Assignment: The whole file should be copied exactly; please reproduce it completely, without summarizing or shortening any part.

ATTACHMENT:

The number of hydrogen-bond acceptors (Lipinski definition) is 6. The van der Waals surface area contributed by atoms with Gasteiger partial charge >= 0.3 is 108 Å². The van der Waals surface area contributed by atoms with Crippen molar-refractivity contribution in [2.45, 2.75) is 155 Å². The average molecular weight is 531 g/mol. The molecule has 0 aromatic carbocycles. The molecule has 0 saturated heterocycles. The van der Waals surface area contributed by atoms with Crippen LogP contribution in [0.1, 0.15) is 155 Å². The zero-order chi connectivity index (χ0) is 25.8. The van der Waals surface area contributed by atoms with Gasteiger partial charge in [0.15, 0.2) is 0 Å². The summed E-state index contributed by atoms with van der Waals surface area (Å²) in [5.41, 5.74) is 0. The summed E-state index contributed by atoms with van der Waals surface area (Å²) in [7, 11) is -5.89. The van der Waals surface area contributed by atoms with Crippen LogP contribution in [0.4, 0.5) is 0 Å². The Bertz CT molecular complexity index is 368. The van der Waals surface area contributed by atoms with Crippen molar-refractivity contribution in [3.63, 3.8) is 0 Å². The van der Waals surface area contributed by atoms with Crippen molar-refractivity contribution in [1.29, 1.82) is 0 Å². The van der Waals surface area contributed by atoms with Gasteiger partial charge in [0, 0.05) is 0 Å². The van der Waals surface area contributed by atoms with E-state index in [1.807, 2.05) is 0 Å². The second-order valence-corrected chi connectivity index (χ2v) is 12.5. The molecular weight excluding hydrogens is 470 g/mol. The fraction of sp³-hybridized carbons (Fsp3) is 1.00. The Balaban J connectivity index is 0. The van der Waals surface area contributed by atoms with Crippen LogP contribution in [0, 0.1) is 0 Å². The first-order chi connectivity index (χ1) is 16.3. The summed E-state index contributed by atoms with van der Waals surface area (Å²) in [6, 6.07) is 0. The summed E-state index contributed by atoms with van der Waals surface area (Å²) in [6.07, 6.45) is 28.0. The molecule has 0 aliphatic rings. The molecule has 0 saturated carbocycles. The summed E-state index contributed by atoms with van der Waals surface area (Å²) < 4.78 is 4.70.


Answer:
The number of hydrogen-bond acceptors (Lipinski definition) is 6. The van der Waals surface area contributed by atoms with Gasteiger partial charge >= 0.3 is 108 Å². The van der Waals surface area contributed by atoms with Crippen molar-refractivity contribution in [2.45, 2.75) is 155 Å². The average molecular weight is 531 g/mol. The molecule has 0 aromatic carbocycles. The molecule has 0 saturated heterocycles. The van der Waals surface area contributed by atoms with Crippen LogP contribution in [0.1, 0.15) is 155 Å². The zero-order chi connectivity index (χ0) is 25.8. The van der Waals surface area contributed by atoms with Gasteiger partial charge in [0.15, 0.2) is 0 Å². The summed E-state index contributed by atoms with van der Waals surface area (Å²) in [5.41, 5.74) is 0. The summed E-state index contributed by atoms with van der Waals surface area (Å²) in [7, 11) is -5.89. The van der Waals surface area contributed by atoms with Crippen LogP contribution in [0.4, 0.5) is 0 Å². The Bertz CT molecular complexity index is 368. The van der Waals surface area contributed by atoms with Crippen molar-refractivity contribution in [3.63, 3.8) is 0 Å². The van der Waals surface area contributed by atoms with Crippen molar-refractivity contribution in [1.29, 1.82) is 0 Å². The van der Waals surface area contributed by atoms with Gasteiger partial charge in [0, 0.05) is 0 Å². The van der Waals surface area contributed by atoms with E-state index in [1.807, 2.05) is 0 Å². The second-order valence-corrected chi connectivity index (χ2v) is 12.5. The molecular weight excluding hydrogens is 470 g/mol. The fraction of sp³-hybridized carbons (Fsp3) is 1.00. The Balaban J connectivity index is 0. The van der Waals surface area contributed by atoms with Crippen LogP contribution in [0, 0.1) is 0 Å². The first-order chi connectivity index (χ1) is 16.3. The summed E-state index contributed by atoms with van der Waals surface area (Å²) in [6, 6.07) is 0. The summed E-state index contributed by atoms with van der Waals surface area (Å²) in [6.07, 6.45) is 28.0. The molecule has 0 aliphatic rings. The molecule has 0 saturated carbocycles. The summed E-state index contributed by atoms with van der Waals surface area (Å²) < 4.78 is 4.70.